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Subject: Re: Bindings Committee Recommendation: SAML HTTP Binding should be mandatory-to-implement

Since I initially brought up the potential IPR concerns, here's an update 
on my thoughts on this matter now that I've talked to some folks around 
here.  Essentially, SOAP doesn't currently seem any more risky to use than 
the alternatives when it comes to encumbrances.  If a patent that's 
specific to SOAP (but not other XML over a transport) suddenly get 
disclosed and requires royalty payments, it won't be pretty for the patent 
holder!  -- and we can deal with it then.

A few other notes below:

At 09:48 PM 10/8/01 -0400, Mishra, Prateek wrote:
>Which SAML binding should be mandatory-to-implement?
>(a) HTTP
>(b) SOAP over HTTP with no intermediaries
>The argument for (a) include the following:
>(i) SOAP 1.1 IPR is encumbered

The point made in (b)(iv) below suggests that this worry doesn't away if 
other choices are made.

>(ii) The results of the XMLP effort (SOAP 1.2) may look quite
>different from SOAP 1.1 (XMLP will be ready in Q1/02)

I checked with Chris Ferris, one of the folks heavily involved in the SOAP 
1.2 work, and his response was: 'SOAP1.2 won't be radically different from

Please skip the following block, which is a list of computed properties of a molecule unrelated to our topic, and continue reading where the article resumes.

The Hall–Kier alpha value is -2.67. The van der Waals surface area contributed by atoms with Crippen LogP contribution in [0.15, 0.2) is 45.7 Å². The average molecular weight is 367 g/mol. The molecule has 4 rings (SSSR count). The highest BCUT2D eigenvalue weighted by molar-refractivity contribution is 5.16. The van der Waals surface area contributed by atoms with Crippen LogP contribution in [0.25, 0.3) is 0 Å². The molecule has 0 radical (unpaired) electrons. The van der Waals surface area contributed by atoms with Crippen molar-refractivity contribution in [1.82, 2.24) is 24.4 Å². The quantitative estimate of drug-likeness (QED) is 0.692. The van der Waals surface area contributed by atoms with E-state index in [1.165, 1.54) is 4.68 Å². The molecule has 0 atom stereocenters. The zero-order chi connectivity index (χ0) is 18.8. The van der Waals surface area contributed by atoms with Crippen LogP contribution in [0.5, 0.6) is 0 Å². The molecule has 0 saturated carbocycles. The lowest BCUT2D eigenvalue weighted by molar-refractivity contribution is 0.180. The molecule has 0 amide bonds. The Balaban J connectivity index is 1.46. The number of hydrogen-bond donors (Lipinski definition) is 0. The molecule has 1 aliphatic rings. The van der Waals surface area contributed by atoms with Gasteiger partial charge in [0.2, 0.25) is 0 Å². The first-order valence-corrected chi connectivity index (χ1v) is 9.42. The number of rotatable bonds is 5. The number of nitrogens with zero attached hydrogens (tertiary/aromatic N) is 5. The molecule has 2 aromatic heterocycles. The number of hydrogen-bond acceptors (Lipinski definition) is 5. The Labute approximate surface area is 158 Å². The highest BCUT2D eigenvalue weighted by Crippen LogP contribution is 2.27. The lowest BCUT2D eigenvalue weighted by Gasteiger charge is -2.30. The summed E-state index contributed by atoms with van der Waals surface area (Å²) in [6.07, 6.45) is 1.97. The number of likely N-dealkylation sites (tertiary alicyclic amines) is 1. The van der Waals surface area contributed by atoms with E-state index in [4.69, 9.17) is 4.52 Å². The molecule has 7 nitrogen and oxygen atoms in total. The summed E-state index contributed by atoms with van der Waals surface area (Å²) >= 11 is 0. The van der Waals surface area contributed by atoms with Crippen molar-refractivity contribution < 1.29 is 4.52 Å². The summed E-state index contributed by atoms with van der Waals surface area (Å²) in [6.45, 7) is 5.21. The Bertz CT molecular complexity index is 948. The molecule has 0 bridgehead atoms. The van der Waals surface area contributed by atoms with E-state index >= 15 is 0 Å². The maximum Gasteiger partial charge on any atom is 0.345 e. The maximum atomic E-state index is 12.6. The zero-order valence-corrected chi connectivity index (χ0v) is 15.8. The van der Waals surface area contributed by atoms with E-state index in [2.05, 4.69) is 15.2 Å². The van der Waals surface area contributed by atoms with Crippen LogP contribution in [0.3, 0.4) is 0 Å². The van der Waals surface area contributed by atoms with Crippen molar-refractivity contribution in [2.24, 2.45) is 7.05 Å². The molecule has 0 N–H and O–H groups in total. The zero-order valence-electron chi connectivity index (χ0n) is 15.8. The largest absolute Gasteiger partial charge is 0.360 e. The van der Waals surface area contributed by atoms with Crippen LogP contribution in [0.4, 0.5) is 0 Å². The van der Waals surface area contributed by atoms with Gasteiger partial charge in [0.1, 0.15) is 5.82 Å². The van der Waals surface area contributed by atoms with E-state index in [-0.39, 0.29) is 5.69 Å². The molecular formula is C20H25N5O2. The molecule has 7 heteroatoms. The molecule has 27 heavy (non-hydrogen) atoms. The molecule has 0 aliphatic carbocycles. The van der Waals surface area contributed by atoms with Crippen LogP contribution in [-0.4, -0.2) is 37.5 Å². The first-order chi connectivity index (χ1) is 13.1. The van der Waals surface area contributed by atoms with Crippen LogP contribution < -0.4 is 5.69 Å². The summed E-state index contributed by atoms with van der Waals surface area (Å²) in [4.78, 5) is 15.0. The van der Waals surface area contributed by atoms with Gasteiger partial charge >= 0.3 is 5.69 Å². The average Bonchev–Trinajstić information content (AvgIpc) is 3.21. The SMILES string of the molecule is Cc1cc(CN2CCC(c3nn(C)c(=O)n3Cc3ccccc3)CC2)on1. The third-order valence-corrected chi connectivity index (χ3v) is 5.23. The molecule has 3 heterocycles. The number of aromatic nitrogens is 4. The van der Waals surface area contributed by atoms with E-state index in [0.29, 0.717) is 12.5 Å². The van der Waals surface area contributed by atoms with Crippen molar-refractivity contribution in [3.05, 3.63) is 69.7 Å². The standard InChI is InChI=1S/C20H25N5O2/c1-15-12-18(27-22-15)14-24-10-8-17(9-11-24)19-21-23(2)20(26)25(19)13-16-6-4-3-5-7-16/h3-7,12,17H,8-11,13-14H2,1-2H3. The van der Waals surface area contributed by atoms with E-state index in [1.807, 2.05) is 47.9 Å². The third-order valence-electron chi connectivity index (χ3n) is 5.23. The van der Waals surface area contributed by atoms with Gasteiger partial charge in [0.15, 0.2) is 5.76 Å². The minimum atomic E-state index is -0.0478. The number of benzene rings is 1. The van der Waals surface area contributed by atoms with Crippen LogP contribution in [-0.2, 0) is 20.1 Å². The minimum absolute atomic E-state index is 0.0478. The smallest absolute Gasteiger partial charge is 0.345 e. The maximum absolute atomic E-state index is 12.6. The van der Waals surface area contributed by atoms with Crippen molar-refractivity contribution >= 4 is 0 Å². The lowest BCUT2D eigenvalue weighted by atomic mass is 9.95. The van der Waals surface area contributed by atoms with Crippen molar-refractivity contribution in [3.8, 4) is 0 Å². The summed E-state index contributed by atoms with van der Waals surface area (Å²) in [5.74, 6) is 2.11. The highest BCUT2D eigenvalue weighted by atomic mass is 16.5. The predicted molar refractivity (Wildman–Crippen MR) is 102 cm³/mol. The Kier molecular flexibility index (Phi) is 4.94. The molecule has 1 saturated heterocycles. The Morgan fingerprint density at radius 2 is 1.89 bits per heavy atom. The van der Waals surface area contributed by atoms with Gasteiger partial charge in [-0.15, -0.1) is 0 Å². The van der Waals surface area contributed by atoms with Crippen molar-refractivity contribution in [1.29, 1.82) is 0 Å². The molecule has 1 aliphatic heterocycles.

SOAP1.1. It is largely unchanged except for namespace, elimination of 
"trailers" and there is likely to be a more XML Schema-aligned "encoding" 
which shouldn't impact SAML ....'  He offered to review this binding again 
to look for gotchas with respect to future SOAP 1.2 changes.

>(iii) other than marketing issues, we do not gain much by utilizing
>SOAP at this point
>(iv) "raw" HTTP provides a firmer foundation for our work; notice
>that a mandatory-to-implement binding is an additional layer in
>the SAML protocol stack.
>Arguments for (b) include:
>(i) SOAP provides a reasonable packaging structure, at least in
>the case of SOAP over HTTP
>(ii) SOAP offers a message-level error processing model
>(iii) The two alternatives are essentially the same but choosing
>SOAP over HTTP offers SAML, better marketing buzz.
>(iv) There may be patents lurking for any generic XML messaging
>framework; even if we choose (a) we may find that patents apply.

Eve Maler                                    +1 781 442 3190
Sun Microsystems XML Technology Center   eve.maler @ sun.com

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